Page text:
Yet another blog post about ChatGPT

Artificial intelligence (AI) chatbot ChatGPT became an overnight superstar when it launched in November 2022. Does the world need another ChatGPT blog post? Maybe not. But we reckon Content Design London (CDL) ought to have something to say about a technology that really could turn the content world upside down.

We're not experts in AI. We do not have all the answers. But we hope this piece might explain a few things about ChatGPT for those who are new to it, and maybe kick off some important discussions.

Our position on it will doubtless change as we get more familiar with it, and as you the content design community challenge us and offer fresh perspectives. Please do.

What ChatGPT is

ChatGPT is a piece of artificial intelligence (AI) software that has been trained by its creators OpenAI to answer questions in a conversational way that seems natural to human readers.

In this blog I'm not going to worry too much about how AIs work. In simple terms, AI just means software that can learn, and has learned to do something we normally associate with human intelligence. You might already be using AIs like Google Translate and Amazon Alexa every day. ChatGPT's underlying software has been around for a while. In a way it's just an extension of auto-complete, and writing tools and other language AIs can also generate content from scratch.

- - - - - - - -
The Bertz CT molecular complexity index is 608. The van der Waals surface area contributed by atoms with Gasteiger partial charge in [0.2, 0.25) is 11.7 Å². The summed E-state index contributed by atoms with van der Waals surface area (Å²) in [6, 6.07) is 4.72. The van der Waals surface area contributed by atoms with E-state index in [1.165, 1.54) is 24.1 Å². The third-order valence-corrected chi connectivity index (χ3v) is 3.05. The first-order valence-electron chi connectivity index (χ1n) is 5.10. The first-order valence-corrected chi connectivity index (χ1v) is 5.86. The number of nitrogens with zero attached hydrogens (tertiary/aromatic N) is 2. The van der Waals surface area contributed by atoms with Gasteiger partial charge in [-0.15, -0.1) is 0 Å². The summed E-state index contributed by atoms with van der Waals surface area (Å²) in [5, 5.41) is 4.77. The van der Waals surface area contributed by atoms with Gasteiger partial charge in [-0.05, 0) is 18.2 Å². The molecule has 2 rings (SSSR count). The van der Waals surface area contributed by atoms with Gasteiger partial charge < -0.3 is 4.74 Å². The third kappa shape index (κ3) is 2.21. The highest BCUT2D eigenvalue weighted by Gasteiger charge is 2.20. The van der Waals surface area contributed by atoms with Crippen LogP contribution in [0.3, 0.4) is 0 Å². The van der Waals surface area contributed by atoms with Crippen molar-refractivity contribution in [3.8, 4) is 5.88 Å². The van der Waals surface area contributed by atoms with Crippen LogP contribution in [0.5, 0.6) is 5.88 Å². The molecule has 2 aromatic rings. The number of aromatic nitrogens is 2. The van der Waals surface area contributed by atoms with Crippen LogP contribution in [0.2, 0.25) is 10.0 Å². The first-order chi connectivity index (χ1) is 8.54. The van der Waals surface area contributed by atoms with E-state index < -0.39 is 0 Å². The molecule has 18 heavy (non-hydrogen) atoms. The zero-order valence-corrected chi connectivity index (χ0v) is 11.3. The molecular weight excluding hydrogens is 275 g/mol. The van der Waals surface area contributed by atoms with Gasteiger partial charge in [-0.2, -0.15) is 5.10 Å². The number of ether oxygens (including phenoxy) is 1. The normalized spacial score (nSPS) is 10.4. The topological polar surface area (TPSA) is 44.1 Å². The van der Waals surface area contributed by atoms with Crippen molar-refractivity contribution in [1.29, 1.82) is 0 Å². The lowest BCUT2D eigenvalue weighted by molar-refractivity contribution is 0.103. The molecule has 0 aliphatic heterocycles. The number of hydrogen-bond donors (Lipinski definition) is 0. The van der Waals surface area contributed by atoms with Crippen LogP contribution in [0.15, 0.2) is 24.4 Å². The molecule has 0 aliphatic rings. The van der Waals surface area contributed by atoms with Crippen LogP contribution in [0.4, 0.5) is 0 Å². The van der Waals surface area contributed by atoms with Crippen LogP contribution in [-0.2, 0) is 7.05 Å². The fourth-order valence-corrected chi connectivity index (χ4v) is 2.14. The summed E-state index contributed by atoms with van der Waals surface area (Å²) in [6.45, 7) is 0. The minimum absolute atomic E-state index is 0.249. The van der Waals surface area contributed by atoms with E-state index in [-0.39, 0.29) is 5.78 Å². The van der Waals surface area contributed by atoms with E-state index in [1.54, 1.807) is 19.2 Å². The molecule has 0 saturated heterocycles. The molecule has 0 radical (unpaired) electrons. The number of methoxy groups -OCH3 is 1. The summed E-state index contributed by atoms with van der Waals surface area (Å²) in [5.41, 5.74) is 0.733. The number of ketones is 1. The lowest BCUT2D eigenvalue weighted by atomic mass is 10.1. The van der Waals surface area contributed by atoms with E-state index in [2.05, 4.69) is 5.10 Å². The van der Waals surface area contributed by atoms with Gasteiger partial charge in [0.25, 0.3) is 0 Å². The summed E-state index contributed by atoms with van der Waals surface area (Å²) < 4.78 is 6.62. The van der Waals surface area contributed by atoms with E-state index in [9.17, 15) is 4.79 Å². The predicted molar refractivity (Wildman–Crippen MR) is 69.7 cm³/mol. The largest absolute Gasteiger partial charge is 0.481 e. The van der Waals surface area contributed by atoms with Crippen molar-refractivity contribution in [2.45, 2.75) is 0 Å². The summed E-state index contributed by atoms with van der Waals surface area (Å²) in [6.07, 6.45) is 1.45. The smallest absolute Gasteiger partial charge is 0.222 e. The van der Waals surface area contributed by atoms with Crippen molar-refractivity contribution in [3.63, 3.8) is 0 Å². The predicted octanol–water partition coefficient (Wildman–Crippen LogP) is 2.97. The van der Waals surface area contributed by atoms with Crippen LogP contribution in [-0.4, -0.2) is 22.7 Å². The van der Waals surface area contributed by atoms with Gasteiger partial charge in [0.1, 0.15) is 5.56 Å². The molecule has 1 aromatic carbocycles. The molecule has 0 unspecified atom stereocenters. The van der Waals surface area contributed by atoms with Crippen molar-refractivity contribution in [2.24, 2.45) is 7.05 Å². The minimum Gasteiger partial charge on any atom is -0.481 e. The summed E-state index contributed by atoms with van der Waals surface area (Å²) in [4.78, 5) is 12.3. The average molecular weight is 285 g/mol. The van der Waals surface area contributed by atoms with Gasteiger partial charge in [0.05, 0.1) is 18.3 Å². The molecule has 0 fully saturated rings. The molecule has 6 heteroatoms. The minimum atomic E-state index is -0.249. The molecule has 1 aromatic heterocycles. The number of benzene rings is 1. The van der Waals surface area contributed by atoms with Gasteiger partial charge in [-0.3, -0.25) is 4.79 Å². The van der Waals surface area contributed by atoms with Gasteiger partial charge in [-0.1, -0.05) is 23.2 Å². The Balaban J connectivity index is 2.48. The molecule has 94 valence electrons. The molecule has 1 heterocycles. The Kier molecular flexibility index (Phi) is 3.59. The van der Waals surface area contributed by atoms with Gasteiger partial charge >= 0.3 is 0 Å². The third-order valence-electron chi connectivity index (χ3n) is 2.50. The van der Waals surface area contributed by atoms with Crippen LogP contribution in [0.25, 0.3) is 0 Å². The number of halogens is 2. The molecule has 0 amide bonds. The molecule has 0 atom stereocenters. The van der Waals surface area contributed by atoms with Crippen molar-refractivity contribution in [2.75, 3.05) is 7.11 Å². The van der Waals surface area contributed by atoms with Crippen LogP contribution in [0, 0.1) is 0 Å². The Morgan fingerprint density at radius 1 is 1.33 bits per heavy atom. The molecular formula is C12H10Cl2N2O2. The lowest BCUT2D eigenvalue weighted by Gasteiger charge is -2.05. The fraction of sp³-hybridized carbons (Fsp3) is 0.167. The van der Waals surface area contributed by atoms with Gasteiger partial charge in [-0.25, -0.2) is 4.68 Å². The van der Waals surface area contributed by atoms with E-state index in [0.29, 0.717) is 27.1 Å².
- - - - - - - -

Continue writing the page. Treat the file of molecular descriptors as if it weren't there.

But ChatGPT has caused a particular stir because of the conversational way you ask it questions. One of its most interesting features is that it 'remembers' what you are discussing throughout a conversation, so you can refer to previous answers and ask it to clarify, elaborate or answer in a different way.

The latest iteration is GPT-4. It costs $20 a month (about £16 at current exchange rates) to sign up to ChatGPT Plus, which gives you access to GPT-4. OpenAI say it is better at creative tasks, and more likely to get its facts right. GPT-3 is still free.

Sign up for and log in to ChatGPT

Using ChatGPT in content design

ChatGPT is good for

  • basic research — it can give you an answer that's more tailored to your question than a Google search or a browse through Wikipedia. Though see the important warning below about fact-checking,
  • first drafts — if you are stuck staring at a blank page, ChatGPT can write something to kickstart you,
  • improving your draft — ChatGPT can write in whatever style you ask it to, so it can help you spot things that could be clearer if you ask it to rewrite your copy in simpler, plainer language.

ChatGPT is bad at

  • staying up to date — it does not have access to any information from after it finished its training,
  • fact-checking — an AI is only as good as the examples it is trained on, and as we all know, the world is full of misconceptions, half-truths and lies. You cannot trust it to always get its facts right. You must always fact-check anything you intend to publish,
  • knowing what to write, for who, and why — its output is only as good as the question you ask it. It does not know who your users are and what their needs are, unless you tell it.

Writing good questions